At Revera Inc., which owns more than 50 homes and had an average antipsychotic prescribing rate of 35 per cent in the first half of last year, executive Joanne Dykeman says staff have focused on treating without drugs. The prescribing rate has gone down several percentage points companywide.

Some homes say they do not have the resources for the training and new hires often needed for more intensive, time-consuming therapy.

At Maple Villa Long Term Care Centre in Burlington, where the antipsychotic prescribing rate was 57.5 per cent in the first half of 2013, administrator Barb Goetz acknowledged, “We are above the provincial average by far.”

But she added that her home’s current internal data show only 45 per cent of residents are on the drugs, and one-third of those are medicated for “behavioral management.”

“I’d like to think it’s going to decrease, but to be realistic, I don’t know,” Goetz said. “Some people will say to us, ‘Can’t you just do a one-on-one with people when they’re being aggressive?’ We don’t have the funds to do that.”

The Ontario government has poured millions of dollars into hiring and training front-line workers to provide better care for residents with dementia and mental health issues.
After a 2011 Star investigation into widespread abuse and neglect in Ontario nursing homes, the government spent $59 million to hire more than 600 employees and train 34,000.

The efforts appear to have done little to ease most nursing homes’ reliance on these powerful drugs for managing troubled residents’ behaviour.
“We’ve been advocating for more resources, for more skilled staff, more training. We think it’s very timely for the ministry to make this investment,” said Candace Chartier, CEO of the nursing home association, adding that a “behavioural support” team should be in every home.

At Leisureworld, the St. George St. home that, at 67 per cent, had Toronto’s highest rate of antipsychotic use, managers said a main reason for it is beyond their control.

Marg Toni, a Leisureworld vice president, said many new elderly residents come to the home already on antipsychotics prescribed by a family or hospital doctor — a point underscored by managers at other homes. “We have been diligently working on reducing the use of these medications,” Poni said.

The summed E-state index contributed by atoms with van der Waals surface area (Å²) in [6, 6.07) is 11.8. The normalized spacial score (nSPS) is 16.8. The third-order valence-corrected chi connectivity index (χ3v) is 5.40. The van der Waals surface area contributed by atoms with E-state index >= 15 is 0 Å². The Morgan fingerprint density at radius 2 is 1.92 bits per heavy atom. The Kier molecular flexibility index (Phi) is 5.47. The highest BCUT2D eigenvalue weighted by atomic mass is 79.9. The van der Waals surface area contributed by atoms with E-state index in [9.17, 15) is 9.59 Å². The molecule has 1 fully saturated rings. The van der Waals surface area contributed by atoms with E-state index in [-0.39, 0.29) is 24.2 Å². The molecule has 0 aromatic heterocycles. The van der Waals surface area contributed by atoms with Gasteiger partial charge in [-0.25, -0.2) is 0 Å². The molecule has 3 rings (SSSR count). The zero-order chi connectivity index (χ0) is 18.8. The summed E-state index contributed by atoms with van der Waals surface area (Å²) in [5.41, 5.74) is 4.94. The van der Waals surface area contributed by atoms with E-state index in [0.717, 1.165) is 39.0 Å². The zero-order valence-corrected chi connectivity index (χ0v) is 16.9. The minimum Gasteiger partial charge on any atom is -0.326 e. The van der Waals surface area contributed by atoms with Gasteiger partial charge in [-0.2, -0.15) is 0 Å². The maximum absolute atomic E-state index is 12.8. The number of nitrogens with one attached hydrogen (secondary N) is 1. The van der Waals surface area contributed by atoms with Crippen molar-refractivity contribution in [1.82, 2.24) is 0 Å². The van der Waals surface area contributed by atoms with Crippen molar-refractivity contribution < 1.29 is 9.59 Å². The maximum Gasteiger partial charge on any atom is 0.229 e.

Poni added that her Leisureworld home is “atypical” because many of her residents aren’t actually seniors; they’re people under 65 who have been diagnosed with mental health issues but have nowhere else to go.
Leisureworld St. George is one of five homes in Toronto with prescribing rates at 50 per cent or higher.

A 2007 study found people living in nursing homes with high prescribing rates were three times more likely to be dispensed an antipsychotic than those in other homes.

“What’s . . . available and acceptable to clinicians is medications, which may not be the best thing for the resident but may be the only thing easily available,” said geriatric psychiatrist Dr. Seitz.

“We know it’s high,” said the director of care at Residence Champlain in eastern Ontario, where antipsychotic use is 67 per cent. “We’re working hard. We know there’s some side effects. We know it’s not the best medication for (some) residents. We know we need to be careful. We need to have our number as low as possible.”

Caressant Care — the company that owns a nursing home in Bourget where 73 per cent of the residents were on antipsychotics in the first half of 2013 — says staff perform in-depth reviews to ensure medications are appropriately prescribed. The company said it is in favor of more funding for behavioral therapies for seniors with dementia.

The health ministry told the Star: “Improvements have been achieved . . . but more needs to be done and the ministry continues to work with the (long-term care) sector to identify strategies to provide quality, safe and appropriate care” to residents.

David Bruser can be reached at 416-869-4282 or at dbruser@thestar.ca

Original at 

http://www.thestar.com/news/canada/2014/04/15/use_of_antipsychotics_soaring_at_ontario_nursing_homes.html#

Posted in anatomy of an epidemic, learn about your medications, Psychiatry | Tagged , , , , | Leave a comment

151 Prescription drugs under safety investigation in Canada


Toronto Star has published a list of 151 prescription drugs undergoing safety investigations in 2o13. The Star obtained the information only after persistently bugging officials at Health Canada.

With a remarkable example of doublespeak, up till now Canada’s drug safety authority though the best way to keep us safe was to keep this information secret from both the individuals who put these drugs  in their bodies and from the Doctors who prescribe them.